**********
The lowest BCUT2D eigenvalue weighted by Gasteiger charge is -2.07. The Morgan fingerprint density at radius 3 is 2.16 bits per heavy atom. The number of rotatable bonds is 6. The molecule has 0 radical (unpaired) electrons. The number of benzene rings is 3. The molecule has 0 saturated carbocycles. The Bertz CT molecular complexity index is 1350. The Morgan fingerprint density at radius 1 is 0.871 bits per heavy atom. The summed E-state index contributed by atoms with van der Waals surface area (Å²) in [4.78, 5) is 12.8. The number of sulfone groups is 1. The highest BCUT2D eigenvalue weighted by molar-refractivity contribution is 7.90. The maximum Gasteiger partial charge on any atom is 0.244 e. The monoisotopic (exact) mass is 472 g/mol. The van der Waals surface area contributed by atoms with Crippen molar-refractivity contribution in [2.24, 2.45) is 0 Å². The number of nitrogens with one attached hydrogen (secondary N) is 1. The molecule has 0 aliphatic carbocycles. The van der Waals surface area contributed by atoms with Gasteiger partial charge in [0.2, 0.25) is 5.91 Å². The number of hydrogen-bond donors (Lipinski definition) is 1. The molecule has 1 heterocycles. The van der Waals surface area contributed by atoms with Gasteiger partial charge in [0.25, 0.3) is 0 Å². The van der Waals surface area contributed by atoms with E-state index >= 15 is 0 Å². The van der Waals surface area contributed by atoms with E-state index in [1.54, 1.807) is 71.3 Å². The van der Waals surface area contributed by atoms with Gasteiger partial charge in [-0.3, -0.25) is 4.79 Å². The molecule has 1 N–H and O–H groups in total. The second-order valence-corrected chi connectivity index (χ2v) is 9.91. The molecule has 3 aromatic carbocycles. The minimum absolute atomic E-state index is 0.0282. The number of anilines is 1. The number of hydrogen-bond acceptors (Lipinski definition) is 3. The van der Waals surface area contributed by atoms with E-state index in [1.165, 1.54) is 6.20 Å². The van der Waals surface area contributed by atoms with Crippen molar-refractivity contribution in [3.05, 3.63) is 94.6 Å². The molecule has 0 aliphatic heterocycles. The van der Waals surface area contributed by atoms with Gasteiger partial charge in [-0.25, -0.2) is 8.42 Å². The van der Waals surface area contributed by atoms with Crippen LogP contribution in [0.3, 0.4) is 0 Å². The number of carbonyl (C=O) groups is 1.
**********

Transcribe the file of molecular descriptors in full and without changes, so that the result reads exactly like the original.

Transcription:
The lowest BCUT2D eigenvalue weighted by Gasteiger charge is -2.07. The Morgan fingerprint density at radius 3 is 2.16 bits per heavy atom. The number of rotatable bonds is 6. The molecule has 0 radical (unpaired) electrons. The number of benzene rings is 3. The molecule has 0 saturated carbocycles. The Bertz CT molecular complexity index is 1350. The Morgan fingerprint density at radius 1 is 0.871 bits per heavy atom. The summed E-state index contributed by atoms with van der Waals surface area (Å²) in [4.78, 5) is 12.8. The number of sulfone groups is 1. The highest BCUT2D eigenvalue weighted by molar-refractivity contribution is 7.90. The maximum Gasteiger partial charge on any atom is 0.244 e. The monoisotopic (exact) mass is 472 g/mol. The van der Waals surface area contributed by atoms with Crippen molar-refractivity contribution in [2.24, 2.45) is 0 Å². The number of nitrogens with one attached hydrogen (secondary N) is 1. The molecule has 0 aliphatic carbocycles. The van der Waals surface area contributed by atoms with Gasteiger partial charge in [0.2, 0.25) is 5.91 Å². The number of hydrogen-bond donors (Lipinski definition) is 1. The molecule has 1 heterocycles. The van der Waals surface area contributed by atoms with Gasteiger partial charge in [0.25, 0.3) is 0 Å². The van der Waals surface area contributed by atoms with E-state index >= 15 is 0 Å². The van der Waals surface area contributed by atoms with E-state index in [1.54, 1.807) is 71.3 Å². The van der Waals surface area contributed by atoms with Gasteiger partial charge in [-0.3, -0.25) is 4.79 Å². The molecule has 1 N–H and O–H groups in total. The second-order valence-corrected chi connectivity index (χ2v) is 9.91. The molecule has 3 aromatic carbocycles. The minimum absolute atomic E-state index is 0.0282. The number of anilines is 1. The number of hydrogen-bond acceptors (Lipinski definition) is 3. The van der Waals surface area contributed by atoms with E-state index in [1.165, 1.54) is 6.20 Å². The van der Waals surface area contributed by atoms with Crippen molar-refractivity contribution in [3.05, 3.63) is 94.6 Å². The molecule has 0 aliphatic heterocycles. The van der Waals surface area contributed by atoms with Gasteiger partial charge in [-0.25, -0.2) is 8.42 Å². The van der Waals surface area contributed by atoms with Crippen LogP contribution in [0.3, 0.4) is 0 Å². The number of carbonyl (C=O) groups is 1.